Thailand // The northeast: Isaan //

The Suay and the Surin Project


Traditionally regarded as the most expert hunters and trainers of elephants in Thailand, the Suay tribe (also known as the Kui people) migrated to Isaan from Central Asia before the rise of the Khmers in the ninth century. It was the Suay who masterminded the use of elephants in the construction of the great Khmer temples, and a Suay chief who in 1760 helped recapture a runaway white elephant belonging to the king of Ayutthaya, earning the hereditary title “Lord of Surin”. Surin was governed by members of the Suay tribe until Rama V’s administrative reforms of 1907.

Now that elephants have been replaced almost entirely by modern machinery in the agricultural and logging industries, there’s little demand for the Suay mahouts’ skills as captors and trainers of wild elephants, or their traditional pre-hunting rituals involving sacred ropes, magic clothing and the keeping of certain taboos. The traditions are, however, documented, along with other elephant-related subjects, at the rather desultory Centre for Elephant Studies in the southern part of Ban Ta Klang village. To satisfy tourist curiosity, the centre also puts on elephant shows to coincide with the arrival of tour groups.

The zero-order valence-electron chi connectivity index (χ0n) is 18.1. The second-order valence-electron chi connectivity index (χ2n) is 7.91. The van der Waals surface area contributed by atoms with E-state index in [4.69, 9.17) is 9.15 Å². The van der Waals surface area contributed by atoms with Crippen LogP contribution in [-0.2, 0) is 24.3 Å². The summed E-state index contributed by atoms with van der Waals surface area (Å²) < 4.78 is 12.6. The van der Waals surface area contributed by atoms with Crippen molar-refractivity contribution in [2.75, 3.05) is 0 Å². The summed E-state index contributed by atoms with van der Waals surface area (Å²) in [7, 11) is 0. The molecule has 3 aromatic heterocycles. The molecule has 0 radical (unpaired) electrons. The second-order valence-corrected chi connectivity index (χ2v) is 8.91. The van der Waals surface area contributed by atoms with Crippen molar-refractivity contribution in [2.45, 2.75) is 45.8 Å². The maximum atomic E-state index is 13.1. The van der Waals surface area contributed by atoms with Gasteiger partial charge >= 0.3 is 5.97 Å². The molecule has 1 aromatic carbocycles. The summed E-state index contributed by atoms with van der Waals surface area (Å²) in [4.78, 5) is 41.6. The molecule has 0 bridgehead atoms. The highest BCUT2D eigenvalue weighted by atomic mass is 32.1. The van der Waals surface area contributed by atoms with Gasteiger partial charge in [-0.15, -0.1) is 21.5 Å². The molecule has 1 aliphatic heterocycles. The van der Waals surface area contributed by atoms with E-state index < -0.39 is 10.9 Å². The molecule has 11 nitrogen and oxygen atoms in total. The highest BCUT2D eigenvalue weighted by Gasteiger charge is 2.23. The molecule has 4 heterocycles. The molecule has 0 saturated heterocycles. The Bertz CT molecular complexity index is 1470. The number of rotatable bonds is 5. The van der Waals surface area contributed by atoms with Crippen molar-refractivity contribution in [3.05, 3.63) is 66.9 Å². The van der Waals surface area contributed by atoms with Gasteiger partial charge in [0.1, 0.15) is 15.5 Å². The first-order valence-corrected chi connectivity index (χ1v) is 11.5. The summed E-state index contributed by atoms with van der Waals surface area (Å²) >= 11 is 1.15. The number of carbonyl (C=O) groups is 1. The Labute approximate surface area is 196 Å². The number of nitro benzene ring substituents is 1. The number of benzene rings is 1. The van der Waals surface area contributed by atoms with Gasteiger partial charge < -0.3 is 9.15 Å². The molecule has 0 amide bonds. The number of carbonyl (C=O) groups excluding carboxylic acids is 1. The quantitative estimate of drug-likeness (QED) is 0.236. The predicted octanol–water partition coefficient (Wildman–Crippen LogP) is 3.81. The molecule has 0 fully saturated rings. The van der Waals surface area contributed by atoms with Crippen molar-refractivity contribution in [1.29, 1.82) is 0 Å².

There are currently around two hundred elephants registered as living in Ban Ta Klang, and their mahouts are given subsidies for keeping them there. This discourages them from taking the elephants to Bangkok, where curious urbanites would have been charged for the pleasure of feeding the elephants or even walking under their trunk or belly for good luck (pregnant women who do this are supposedly guaranteed an easy birth). The downside is that there’s very little for the elephants to do at the study centre, and they spend much of their time shackled up.

In a bid to give Surin’s elephants a better life, the not-for-profit Elephant Nature Foundation has set up the Surin Project, which provides open spaces for elephants to roam in and teaches mahouts the benefits of ecotourism. At the time of writing, just twelve of the study centre’s elephants were being cared for full-time at the project, with five more elephants at the centre on a part-time basis, but the aim is for more to join them soon. It’s possible to volunteer at the camp, and for B12,000 a week you can help to dig irrigation channels, build shelters and plant food for the animals. The rate includes food, accommodation and transport from Buriram, Bangkok or Chiang Mai (pick-ups every Mon).

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